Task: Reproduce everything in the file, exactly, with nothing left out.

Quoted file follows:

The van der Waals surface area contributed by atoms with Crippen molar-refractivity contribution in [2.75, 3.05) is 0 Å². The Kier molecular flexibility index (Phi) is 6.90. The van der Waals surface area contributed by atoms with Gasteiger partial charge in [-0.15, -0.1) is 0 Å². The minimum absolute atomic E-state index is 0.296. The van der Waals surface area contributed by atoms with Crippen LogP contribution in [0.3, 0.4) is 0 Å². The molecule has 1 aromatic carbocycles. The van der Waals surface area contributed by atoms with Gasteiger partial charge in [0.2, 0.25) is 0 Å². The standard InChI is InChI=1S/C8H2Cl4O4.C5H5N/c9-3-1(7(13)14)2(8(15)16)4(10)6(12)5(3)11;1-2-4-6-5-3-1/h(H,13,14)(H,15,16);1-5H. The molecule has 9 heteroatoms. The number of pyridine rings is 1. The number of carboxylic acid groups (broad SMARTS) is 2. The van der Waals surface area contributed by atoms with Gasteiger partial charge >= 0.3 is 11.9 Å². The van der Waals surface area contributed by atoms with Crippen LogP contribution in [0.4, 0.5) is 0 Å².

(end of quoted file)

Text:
The van der Waals surface area contributed by atoms with Crippen molar-refractivity contribution in [2.75, 3.05) is 0 Å². The Kier molecular flexibility index (Phi) is 6.90. The van der Waals surface area contributed by atoms with Gasteiger partial charge in [-0.15, -0.1) is 0 Å². The minimum absolute atomic E-state index is 0.296. The van der Waals surface area contributed by atoms with Crippen LogP contribution in [0.3, 0.4) is 0 Å². The molecule has 1 aromatic carbocycles. The van der Waals surface area contributed by atoms with Gasteiger partial charge in [0.2, 0.25) is 0 Å². The standard InChI is InChI=1S/C8H2Cl4O4.C5H5N/c9-3-1(7(13)14)2(8(15)16)4(10)6(12)5(3)11;1-2-4-6-5-3-1/h(H,13,14)(H,15,16);1-5H. The molecule has 9 heteroatoms. The number of pyridine rings is 1. The number of carboxylic acid groups (broad SMARTS) is 2. The van der Waals surface area contributed by atoms with Gasteiger partial charge >= 0.3 is 11.9 Å². The van der Waals surface area contributed by atoms with Crippen LogP contribution in [0.4, 0.5) is 0 Å².